Harry Ironside Collection: Ironside, Harry A. - Notes on Esther: 09.2-Esther Chapter 9:20-32 -- Purim

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Harry Ironside Collection: Ironside, Harry A. - Notes on Esther: 09.2-Esther Chapter 9:20-32 -- Purim

TOPIC: Ironside, Harry A. - Notes on Esther (Other Topics in this Collection)
SUBJECT: 09.2-Esther Chapter 9:20-32 -- Purim

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Esther Chapter 9:20-32 -- The Institution Of Purim

From this time, until he disappears from sacred history, Mordecai takes the place of a judge or a deliverer among his brethren. He has proven himself a faithful man in the main, whatever failures he may also have had. In a certain sense his position is very similar to that occupied by Joseph in Egypt. In position being next to the king, he has been the preserver of his people and is afterwards their protector.

He would have them never forget the great deliverance they had known, nor the means whereby it had been accomplished. From the twentieth verse, it has generally been concluded that he himself was the author of this book, and surely no person would be more likely to have been chosen for this service. He also, in conjunction with Esther the queen, established the feast of Purim, or “the lot” as a perpetual commemoration of the overthrowing of Haman’s device.

“And Mordecai wrote these things, and sent letters unto all the Jews that were in all the provinces of the king Ahasuerus, both nigh and far, to establish this among them, that they should keep the fourteenth day of the month Adar, and the fifteenth day of the same, yearly, as the days wherein the Jews rested from their enemies and the month which was turned unto them from sorrow to joy, and from mourning into a good day: that they should make them days of feasting and joy, and of sending portions one to another, and gifts to the poor” (Est_9:20-22). There is no reason to believe that this was a divinely instituted festival, like the seven feasts of Jehovah in Lev. 23. It was simply the grateful remembrance of a rejoicing people for signal mercy vouchsafed at a time of deepest distress. Naturally the Jews in the land did not as readily observe it as those scattered among the heathen. History tells us that it was some years ere it became a universal season of festivity among the Hebrews, and many more elapsed before a distinctively religious character was given to it.

But, as commanded by Mordecai and Esther, all was in perfect keeping with the times. In full accord with their Lo-ammi condition-God’s name is in no wise connected with it. It has kept, however, the record of their providential deliverance, clearly before their minds. The exact reason for the name of the feast is given in the verses that follow: “And the Jews under- took to do as they had begun, and as Mordecai had written unto them; because Haman the son of Hammedatha, the Agagite, the enemy of all the Jews, had devised against the Jews to destroy them, and had cast Pur, that is, the lot, to consume them; but when Esther came before the king, he commanded by letters, that his wicked device, which he devised against the Jews, should return upon his own head, and that he and his sons should be hanged upon the gallows. Wherefore they called these days Purim, after the name of Pur. Therefore for all the words of this letter, and of that which they had seen concerning this matter, and which had come unto them, the Jews ordained, and took upon them, and upon their seed, and upon all such as joined themselves unto them, so as it should not fail, that they would keep these two days according to their writing, and according to their appointed time every year; and that these days should be remembered and kept throughout every generation, every family, every province and every city; and that these days of Purim should not fail from among the Jews, nor the memorial of them perish from their seed” (Est_9:23-28).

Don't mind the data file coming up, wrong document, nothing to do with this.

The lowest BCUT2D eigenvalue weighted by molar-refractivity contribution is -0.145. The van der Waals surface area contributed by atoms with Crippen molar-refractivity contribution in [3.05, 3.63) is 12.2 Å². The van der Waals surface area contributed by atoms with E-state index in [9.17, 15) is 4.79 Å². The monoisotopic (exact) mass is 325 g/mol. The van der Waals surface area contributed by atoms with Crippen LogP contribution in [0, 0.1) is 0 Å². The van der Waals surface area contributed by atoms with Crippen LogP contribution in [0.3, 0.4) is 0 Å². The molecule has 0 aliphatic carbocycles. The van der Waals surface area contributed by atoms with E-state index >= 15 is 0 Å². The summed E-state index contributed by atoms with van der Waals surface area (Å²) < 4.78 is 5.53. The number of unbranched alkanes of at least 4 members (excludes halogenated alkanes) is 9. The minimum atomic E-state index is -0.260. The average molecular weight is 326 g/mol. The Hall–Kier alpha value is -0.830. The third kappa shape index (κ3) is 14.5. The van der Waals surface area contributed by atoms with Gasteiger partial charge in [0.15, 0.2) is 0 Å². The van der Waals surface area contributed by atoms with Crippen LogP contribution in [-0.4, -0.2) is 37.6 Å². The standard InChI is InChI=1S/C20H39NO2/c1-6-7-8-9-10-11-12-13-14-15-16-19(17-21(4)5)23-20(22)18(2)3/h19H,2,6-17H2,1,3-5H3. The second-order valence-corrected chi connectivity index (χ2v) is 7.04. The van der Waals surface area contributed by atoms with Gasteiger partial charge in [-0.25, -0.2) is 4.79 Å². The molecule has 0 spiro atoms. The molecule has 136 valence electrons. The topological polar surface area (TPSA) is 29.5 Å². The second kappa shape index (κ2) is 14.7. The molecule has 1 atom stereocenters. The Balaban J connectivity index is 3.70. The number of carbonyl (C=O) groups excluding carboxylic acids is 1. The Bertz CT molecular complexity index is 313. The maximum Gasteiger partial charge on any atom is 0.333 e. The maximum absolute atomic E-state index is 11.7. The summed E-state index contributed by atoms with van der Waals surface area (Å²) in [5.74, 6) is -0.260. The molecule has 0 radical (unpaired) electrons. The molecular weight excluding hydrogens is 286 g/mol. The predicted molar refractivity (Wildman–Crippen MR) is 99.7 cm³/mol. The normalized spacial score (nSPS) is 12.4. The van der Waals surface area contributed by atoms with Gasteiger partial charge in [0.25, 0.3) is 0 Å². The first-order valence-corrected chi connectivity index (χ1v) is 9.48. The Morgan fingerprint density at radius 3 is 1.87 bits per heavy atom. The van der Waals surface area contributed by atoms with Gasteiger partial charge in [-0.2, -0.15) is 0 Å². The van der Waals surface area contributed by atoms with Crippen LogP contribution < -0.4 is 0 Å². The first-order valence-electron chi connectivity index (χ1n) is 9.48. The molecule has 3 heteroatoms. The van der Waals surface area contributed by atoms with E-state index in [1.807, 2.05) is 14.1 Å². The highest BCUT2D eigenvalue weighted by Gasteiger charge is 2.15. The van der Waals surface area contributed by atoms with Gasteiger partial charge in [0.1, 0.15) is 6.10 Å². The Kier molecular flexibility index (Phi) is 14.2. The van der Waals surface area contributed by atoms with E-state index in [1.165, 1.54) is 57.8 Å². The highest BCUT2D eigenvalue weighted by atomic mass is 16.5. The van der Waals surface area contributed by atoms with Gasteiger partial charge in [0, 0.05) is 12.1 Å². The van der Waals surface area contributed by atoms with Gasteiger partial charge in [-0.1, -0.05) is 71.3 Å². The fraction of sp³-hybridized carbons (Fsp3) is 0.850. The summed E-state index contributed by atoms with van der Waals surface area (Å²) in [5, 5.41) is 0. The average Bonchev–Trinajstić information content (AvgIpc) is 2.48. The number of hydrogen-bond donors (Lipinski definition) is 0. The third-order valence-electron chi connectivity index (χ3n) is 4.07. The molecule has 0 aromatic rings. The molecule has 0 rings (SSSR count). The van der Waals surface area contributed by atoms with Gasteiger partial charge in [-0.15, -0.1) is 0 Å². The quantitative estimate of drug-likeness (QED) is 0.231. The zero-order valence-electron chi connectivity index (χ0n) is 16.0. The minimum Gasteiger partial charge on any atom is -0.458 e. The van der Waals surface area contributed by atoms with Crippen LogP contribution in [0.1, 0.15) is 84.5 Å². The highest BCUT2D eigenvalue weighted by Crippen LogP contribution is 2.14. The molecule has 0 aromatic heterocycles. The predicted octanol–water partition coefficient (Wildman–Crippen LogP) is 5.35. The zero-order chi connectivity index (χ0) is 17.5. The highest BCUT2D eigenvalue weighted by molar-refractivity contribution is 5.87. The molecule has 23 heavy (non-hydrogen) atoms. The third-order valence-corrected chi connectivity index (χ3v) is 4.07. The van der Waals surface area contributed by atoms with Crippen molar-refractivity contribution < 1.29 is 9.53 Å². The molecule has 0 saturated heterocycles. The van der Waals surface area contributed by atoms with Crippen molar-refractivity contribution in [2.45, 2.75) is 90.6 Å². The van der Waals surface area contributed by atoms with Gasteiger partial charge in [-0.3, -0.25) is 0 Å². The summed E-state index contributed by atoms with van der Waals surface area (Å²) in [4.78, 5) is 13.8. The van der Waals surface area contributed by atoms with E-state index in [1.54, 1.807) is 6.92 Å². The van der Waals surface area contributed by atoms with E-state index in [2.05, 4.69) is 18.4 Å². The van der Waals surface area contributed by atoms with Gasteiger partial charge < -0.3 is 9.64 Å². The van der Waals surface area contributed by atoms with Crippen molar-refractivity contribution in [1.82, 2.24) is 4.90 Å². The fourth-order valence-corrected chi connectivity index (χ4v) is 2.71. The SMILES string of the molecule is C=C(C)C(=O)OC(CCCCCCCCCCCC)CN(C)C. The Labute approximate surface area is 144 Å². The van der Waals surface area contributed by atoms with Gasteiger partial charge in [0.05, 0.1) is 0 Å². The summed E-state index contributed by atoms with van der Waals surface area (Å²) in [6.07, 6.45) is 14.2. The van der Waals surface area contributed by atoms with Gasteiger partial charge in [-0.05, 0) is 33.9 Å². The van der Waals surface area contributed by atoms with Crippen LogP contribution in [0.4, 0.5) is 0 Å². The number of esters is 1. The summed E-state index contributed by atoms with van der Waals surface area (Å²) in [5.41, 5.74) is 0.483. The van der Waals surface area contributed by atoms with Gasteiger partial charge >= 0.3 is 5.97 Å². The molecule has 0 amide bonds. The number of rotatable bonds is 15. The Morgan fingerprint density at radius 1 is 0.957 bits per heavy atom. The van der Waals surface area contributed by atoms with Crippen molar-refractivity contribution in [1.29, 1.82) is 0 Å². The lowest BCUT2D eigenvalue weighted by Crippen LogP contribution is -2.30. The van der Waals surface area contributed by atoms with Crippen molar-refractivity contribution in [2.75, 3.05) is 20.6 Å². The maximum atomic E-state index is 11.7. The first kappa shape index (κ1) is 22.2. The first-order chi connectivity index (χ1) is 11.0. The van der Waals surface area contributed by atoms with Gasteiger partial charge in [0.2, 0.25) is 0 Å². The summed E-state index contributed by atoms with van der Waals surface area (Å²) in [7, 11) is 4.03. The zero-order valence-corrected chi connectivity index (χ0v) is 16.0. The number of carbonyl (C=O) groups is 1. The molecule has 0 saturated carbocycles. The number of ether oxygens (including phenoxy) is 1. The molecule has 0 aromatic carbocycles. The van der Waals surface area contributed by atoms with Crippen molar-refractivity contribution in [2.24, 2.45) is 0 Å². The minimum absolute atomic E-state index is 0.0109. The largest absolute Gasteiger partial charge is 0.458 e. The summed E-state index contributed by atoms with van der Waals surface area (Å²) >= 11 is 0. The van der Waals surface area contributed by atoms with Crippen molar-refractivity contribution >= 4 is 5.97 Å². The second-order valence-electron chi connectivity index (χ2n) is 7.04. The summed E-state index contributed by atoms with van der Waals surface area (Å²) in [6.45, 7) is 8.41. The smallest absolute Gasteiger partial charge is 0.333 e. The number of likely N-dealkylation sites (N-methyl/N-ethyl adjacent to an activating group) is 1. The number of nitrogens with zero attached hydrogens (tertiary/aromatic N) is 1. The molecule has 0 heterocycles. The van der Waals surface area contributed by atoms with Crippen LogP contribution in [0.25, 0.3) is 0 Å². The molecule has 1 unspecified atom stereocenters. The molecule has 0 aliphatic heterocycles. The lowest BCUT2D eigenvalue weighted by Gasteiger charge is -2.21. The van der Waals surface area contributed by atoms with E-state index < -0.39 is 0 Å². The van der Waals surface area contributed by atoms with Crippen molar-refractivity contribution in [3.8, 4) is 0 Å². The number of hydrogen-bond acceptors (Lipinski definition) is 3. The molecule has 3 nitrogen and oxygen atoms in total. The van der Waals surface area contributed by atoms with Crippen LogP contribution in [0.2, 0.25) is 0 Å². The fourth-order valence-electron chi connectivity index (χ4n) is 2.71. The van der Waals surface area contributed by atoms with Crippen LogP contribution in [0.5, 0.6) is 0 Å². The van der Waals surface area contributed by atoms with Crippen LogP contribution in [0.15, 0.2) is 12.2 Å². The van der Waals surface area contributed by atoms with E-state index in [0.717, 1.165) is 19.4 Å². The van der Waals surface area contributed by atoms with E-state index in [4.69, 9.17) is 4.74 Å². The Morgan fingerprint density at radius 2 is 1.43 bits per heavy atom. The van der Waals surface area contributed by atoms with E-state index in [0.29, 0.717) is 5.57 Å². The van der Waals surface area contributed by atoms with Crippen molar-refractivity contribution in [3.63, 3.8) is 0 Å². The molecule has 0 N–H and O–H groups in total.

How truly had they been made to know that “the lot is cast into the lap; but the whole disposing thereof is of the Lord” (Pro_16:33). No device of the wicked against the people of the Lord can ever be carried out unless He see fit to permit it. Hence the Christian can exultingly cry, “If God be for us, who can be against us?” (Rom_8:31.) But, though His care is over all His saints, it will always be observed that there is not that same direct, manifest interference on their behalf when not walking according to His revealed will, as when they take the place of absolute dependence on Himself in subjection to His Word. Thus also in Christendom generally, it is more this distant Providential oversight that is known.

In an indefinite way saints learn to look for divine interposition; for evidence of the Lord’s concern. But it is only as one walks with God and trembles at His word, manifesting real heart for Himself, that the special supervision and intimate Fatherly care of which Scripture speaks is entered into and enjoyed. This may be seen by turning for a little to that exceedingly striking passage in 2Co_6:14-18. Believers are here counseled to avoid putting their necks into an unequal yoke with those who believe not. This would refer to every concern of life; whether it be in regard to business, marriage, or ecclesiastical associations. No child of God can be linked up with an unconverted man in a business partnership without violating this Scripture. Neither could one enter into an engagement or marriage with an unsaved person and enjoy the approbation of the Lord. An old Puritan once wrote, “If you marry a child of the devil you can expect to have trouble with your father-in-law.” Alas, that so many, despising the Word of truth and the bitter experiences of thousands before them, should, with open eyes, yet venture on such a course, because through their affections they have been ensnared! How many Samsons have been thus shorn of their strength! And how many Solomons have thus had their hearts turned away!